Pete Rose recently sent a letter to MLB Commissioner Rob Manfred asking for his lifetime ban -- which is keeping the league's all-time hits leader from the Hall of Fame -- to be lifted.
On Thursday, Manfred spoke to the media about myriad topics, one of which was the letter sent by Rose. The commissioner emphatically stated that Rose's "crime" of betting on baseball remains egregious enough for the ban to stand.
“I believe that when you bet on baseball, from Major League Baseball’s perspective, you belong on the permanently ineligible list," Rob Manfred said. "When I dealt with the issue, the last time he applied for reinstatement, I made clear that I didn’t think that the function of that baseball list was the same as the eligibility criteria for the Hall of Fame.
"That remains my position. I think it’s a conversation that really belongs in the Hall of Fame board. I’m on that board, and it’s just not appropriate for me to get in front of that conversation.”
The interesting piece of information here, though, is that MLB and Manfred benefit greatly from sports betting, now legalized in several US states. It's only a matter of time before legalized sports betting becomes the norm for states rather than the exception.
So, how can the commissioner state that "when you bet on baseball ... you belong on the permanently ineligible list" without looking like a complete hypocrite?
The answer: he can't.
Sports Betting is a boon for MLB, Rob Manfred
In 2018, when legal sports betting began to take hold in the country, AmericanGaming.org did a study that projected how much the leagues stood make from the new laws. At the time, Major League Baseball projected to earn an extra $1.1 BILLION in revenue.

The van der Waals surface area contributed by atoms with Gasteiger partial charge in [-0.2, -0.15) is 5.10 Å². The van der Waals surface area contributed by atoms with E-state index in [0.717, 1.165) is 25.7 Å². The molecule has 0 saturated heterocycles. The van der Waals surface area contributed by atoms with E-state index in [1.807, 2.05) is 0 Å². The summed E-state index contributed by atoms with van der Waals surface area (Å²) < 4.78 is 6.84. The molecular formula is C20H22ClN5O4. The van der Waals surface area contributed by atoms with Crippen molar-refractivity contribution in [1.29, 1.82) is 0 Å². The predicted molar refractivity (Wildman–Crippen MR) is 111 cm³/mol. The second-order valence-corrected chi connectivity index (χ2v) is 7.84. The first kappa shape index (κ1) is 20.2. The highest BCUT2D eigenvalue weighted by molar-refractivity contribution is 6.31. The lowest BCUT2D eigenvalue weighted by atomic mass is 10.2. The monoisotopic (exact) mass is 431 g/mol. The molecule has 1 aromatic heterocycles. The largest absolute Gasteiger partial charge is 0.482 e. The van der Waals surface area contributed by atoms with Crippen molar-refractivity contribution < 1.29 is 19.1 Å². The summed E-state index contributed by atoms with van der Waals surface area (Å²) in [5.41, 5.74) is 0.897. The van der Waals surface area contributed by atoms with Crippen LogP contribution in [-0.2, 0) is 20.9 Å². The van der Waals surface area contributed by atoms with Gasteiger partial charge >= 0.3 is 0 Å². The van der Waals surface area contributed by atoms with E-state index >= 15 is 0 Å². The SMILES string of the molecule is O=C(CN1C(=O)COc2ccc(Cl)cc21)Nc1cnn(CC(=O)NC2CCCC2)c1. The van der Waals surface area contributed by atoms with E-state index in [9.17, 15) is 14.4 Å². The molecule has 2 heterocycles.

Here we are, four years later, and legalized betting has only grown. Yet, it's hard to find numbers on exactly how much MLB is raking in. It's almost like they want to keep their gambling profits as a secret.
However, we can reasonably surmise that the number has grown from that 2018 figure. Not only do the leagues make money from the partnerships, but the advertising dollars account for a large portion, as well.
Think about the last MLB game you watched on TV. How many different promotions did you see for legalized sportsbooks? They've become so ubiquitous you may not even remember seeing them.
But trust me: if you live in a state with legal sports betting, you're not making it through a three-hour sporting event without multiple commercials urging you to plunk down some cash on the home team.
Yet Pete Rose's "crime" remains a problem
Despite our changing attitudes toward sports betting, Pete Rose remains banned from baseball. A lifetime ban seems harsh, considering more recent gambling punishments have not reached anywhere near that level.
Consider new Jaguars wide receiver Calvin Ridley. Ridley received an indefinite suspension for betting on a game while he was a member of the Atlanta Falcons. Ridley was away from the team at the time of the alleged betting.
Like Rose, Ridley was accused of betting on his own team without any insider knowledge. Ridley is expected to be cleared to return to the field next season.
So why does baseball continue to take such a strict tact with Rose? It's unclear. Maybe they enjoy the publicity that they get from this story cropping up every so often. When I worked in sports radio, a common adage was to "play the hits."
For us, that meant Michael Jordan vs. LeBron James ... who's the GOAT? Who belongs on the Mount Rushmore of ... well, anything, really? And, does Pete Rose belong in the Hall of Fame?
The answer to that last one, by the way, is yes.